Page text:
"The union is trying to win a fight, hoping that the owners will give up. That will turn out to be a terrible error in judgment," Bettman said. "They are apparently convinced that come some point in the season, the owners' resolve will waver, and I'm telling you that is wrong, wrong, wrong."

NHL management says teams combined to lose $273 million in 2002-03 and $224 million last season. Bettman said the union's proposals would do little for owners, and said the six offers rejected by the union would lower the average player salary from $1.8 million to $1.3 million.

Goodenow said players had offered more than $100 million in annual concessions.

"The notion that we don't have competitive balance is absurd," said Vancouver center Trevor Linden, the union's president.

Bettman made clear that declaring an impasse under U.S. labor law and imposing new work rules unilaterally was an option, but said it had not yet been considered.

"I think it's pretty fair to say that we're at an impasse right now, and my guess is that we've probably been at an impasse for months, if not a year," he said. "At some point when we're at impasse, we could simply say, 'We're going to open, and here are the terms and conditions. Let's go.' It's that simple."

Goodenow said attempting to impose terms would be a "very, very ill-advised strategy" and predicted "the results of it could be catastrophic." Bettman said the use of replacement players is not contemplated.

The 30 teams -- 24 in the United States and six in Canada -- had been set to start opening training camps on Thursday, the day after the expiration of the current labor contract. The deal was first agreed to in 1995 and extended two years later through Sept. 15, 2004. Bettman termed the extension "a mistake, in hindsight."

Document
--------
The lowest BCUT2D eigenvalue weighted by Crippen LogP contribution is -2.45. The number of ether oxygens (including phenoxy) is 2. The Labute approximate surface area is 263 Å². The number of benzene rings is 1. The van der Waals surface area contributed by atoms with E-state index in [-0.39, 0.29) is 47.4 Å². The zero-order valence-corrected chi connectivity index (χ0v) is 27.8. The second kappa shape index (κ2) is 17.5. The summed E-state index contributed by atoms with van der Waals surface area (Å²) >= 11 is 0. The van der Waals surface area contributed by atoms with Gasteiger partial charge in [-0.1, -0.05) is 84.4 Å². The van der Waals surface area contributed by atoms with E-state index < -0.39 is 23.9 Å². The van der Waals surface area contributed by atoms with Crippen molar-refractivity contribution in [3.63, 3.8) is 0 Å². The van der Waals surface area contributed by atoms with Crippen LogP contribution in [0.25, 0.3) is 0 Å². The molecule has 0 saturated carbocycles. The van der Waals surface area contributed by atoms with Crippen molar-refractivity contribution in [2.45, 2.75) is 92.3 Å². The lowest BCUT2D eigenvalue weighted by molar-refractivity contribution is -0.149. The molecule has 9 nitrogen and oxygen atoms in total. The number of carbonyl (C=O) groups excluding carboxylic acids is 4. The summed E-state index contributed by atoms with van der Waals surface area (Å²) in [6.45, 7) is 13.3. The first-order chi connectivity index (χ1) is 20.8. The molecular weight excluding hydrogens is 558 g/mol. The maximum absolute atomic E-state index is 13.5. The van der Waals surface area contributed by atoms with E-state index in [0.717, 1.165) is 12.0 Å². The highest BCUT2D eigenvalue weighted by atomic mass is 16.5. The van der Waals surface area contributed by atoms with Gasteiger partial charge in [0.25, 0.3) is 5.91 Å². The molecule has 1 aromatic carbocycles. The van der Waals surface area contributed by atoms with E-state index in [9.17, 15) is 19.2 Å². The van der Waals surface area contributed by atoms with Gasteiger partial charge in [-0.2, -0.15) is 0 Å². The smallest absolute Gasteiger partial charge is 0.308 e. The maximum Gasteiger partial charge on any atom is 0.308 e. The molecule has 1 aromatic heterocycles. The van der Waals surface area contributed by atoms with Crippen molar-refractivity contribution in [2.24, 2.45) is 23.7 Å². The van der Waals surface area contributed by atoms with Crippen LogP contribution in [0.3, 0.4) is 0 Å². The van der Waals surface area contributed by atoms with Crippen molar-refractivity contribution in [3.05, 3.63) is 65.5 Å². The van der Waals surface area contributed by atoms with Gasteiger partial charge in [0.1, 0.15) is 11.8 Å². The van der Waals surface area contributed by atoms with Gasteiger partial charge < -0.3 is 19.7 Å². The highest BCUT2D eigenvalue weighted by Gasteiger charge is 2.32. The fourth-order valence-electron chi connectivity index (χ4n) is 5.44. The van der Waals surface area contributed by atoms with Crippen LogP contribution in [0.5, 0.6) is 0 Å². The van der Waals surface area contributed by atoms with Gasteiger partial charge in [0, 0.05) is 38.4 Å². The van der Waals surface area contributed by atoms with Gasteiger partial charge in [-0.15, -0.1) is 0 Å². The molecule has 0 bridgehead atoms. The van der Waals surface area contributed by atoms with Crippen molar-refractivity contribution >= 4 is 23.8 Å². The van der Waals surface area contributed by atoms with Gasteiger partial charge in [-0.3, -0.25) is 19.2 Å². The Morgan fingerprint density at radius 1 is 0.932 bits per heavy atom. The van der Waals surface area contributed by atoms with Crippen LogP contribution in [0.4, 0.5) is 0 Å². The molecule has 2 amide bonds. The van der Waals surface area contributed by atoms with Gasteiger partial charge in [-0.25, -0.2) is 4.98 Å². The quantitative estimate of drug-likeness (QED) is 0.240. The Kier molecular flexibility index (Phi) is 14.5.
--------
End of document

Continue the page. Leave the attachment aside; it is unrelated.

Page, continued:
"It of kind stinks, packing up and moving out of here," Philadelphia right wing Tony Amonte said at his team's practice rink. "I can't say they weren't preparing us for it."

Some players are expected to sign with European leagues, and others could join a six-team, four-on-four circuit called the Original Stars Hockey League, which is set to start play Friday in Barrie, Ontario. Others could go to a revived World Hockey Association, which plans to open Oct. 29 with eight teams playing 76 games apiece.

Bettman said more than 100 employees from the NHL's central staff of about 225 will be terminated, most on Monday.

The stoppage is the first for a North American major sports league since the 1998-99 NBA lockout canceled 464 games, cutting each club's regular-season schedule from 82 games to 50.

It is the third stoppage for the NHL following a 10-day strike in 1992 that caused the postponement of 30 games and a 103-day lockout in 1994-95 that eliminated 468 games, cutting each team's regular-season schedule from 84 games to 48. That lockout ended on Jan. 11, five days before the deadline set by Bettman to scuttle the season.


Copyright 2004 by The Associated Press